Project SHARE has benefited the university as well. “The University of Arizona is a White House Healthy Campus because of Project SHARE and UA Campus Health’s efforts to improve access to health insurance coverage,” Padilla said.

Right now, Project SHARE offers in-person, outreach, education, and one-on-one enrollment services in Pima County and in-person outreach services in Maricopa County, Padilla said. The CACs also can volunteer to staff the Cover Arizona phone number, where they answer insurance questions and schedule appointments for patients across the state.

Typically, 15 to 25 students work for SHARE each year, Padilla said. So far, 90 students from the UA Colleges of Medicine, Nursing, Public Health, and Pharmacy have gone through the SHARE program since its inception in 2015.

In her role with the AzSORH, Padilla oversees the licensing, recruitment, training, and mentoring of the SHARE participants. Most of the funding for the program comes from SORH grants, Padilla said, with small additional amounts of funding from UA College of Medicine CUP, which pays for things like food for the students during their trainings.

Padilla said she hopes other SORHs will consider replicating Project SHARE. The AzSORH has created templates on the processes involved and how-to directions, which Padilla will provide to any interested SORHs. Meanwhile, Padilla said that AzCRH is planning to extend the reach of SHARE to remote areas of her state through partnerships with Critical Access Hospitals and rural faith-based communities.

Since the ACA has been in effect, Padilla said, the uninsured rate in Arizona has been cut in half (to 10 to 11 percent), similar to the national average. “It’s important to note that we have a conservative Republican governor, and we have expanded Medicaid,” she said. “Our hospitals are no longer in the red because we have patients that are now insured due to Medicaid expansion and the ACA.”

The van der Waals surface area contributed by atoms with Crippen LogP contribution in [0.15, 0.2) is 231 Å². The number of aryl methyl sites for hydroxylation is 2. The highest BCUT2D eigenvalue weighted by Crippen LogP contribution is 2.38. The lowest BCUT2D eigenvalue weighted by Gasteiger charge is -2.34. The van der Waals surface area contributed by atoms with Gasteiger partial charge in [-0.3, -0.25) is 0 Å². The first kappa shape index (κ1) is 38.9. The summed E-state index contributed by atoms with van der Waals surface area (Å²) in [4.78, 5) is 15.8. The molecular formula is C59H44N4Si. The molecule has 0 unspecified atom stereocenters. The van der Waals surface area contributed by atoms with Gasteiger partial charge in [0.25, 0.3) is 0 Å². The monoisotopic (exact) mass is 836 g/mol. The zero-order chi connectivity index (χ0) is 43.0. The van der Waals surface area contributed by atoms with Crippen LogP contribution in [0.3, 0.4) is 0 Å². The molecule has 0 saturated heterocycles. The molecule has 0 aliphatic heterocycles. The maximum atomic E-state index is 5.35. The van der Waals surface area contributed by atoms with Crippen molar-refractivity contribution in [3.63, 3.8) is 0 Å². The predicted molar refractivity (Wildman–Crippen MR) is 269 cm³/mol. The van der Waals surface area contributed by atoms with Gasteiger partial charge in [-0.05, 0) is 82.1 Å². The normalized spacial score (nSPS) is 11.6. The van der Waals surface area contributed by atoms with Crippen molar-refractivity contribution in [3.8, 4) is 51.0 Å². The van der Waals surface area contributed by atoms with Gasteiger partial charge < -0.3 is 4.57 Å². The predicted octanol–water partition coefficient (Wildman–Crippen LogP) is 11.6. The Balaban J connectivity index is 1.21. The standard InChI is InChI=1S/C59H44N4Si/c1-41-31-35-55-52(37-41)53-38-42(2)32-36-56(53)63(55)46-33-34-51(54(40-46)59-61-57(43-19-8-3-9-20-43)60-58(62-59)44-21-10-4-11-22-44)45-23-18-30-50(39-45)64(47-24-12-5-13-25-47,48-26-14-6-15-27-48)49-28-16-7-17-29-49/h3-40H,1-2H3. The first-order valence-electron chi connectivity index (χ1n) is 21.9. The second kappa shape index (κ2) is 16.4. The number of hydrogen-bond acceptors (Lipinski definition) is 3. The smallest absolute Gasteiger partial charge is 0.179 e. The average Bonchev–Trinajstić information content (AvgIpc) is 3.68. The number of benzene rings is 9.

“Medicaid expansion has really helped our bottom line,” Padilla concluded. “State Offices of Rural Health support that effort and that message ‑ it can do wonders for our rural and underserved communities.”

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Does your SORH have a “Promising Practice”? We’re interested in the innovative, effective and valuable work that SORHs are doing. Contact Ashley Muninger to set up a short email or phone interview in which you can tell your story.


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Promising Practice: Team Effort in Idaho Achieves New Funding for Physician Repayment Program

i Sep 28th No Comments by

by Beth Blevins

Remarkably, less than a year after the Idaho State Office of Rural Health (ID SORH) set a goal to find new funding for a physician loan repayment program, the state legislature appropriated $640,000 annually for it.

“It’s something we’re thrilled about,” said Mary Sheridan, ID SORH Director. “I think it points to the reasons we take advantage of new opportunities, even though we may be unsure of the ultimate outcome.”

Mary Sheridan (third from left) with the Idaho team that attended the NCSL meeting last June.

That opportunity was a three-day meeting in June 2017, convened by the National Conference of State Legislatures (NCSL), on “Challenges and Innovations in Rural Health Policy.”  Sheridan attended the meeting along with three Idaho state legislators, the Primary Care Office Program Manager, and deputy administrators from the Division of Public Health and Division of Medicaid.

The NCSL event, funded through a cooperative agreement with the Health Resources and Services Administration, included presentations from rural health policy experts and state-specific team meetings for developing collaborative action plans to improve rural health. Idaho was one of eight states attending.

“Our team there identified three goals: securing reimbursement and funding for community paramedic programs, securing funding for loan repayment, and expanding telehealth,” Sheridan said. “Afterward, the team typically met monthly to share updates and progress on all project goals. The on-going support from NCSL post-meeting was truly helpful in moving the loan repayment legislation forward.” Members of the team are currently working on the other two goals, Sheridan said.

It was a team effort that got the loan repayment legislation to the floor in the next (January 2018) legislative session. “One strategy was for me to provide a presentation on loan repayment and physician shortages to the Idaho legislature’s Health and Welfare committees,” Sheridan said. “Team members made it happen. They worked with legislative leadership to schedule it on the calendar and NCSL actually came to that presentation and lent their support. The Idaho Medical Association worked actively with legislators on the issue and it went from there.” A legislator who was on the team introduced House Bill (HB 472) to fund the loan repayment program.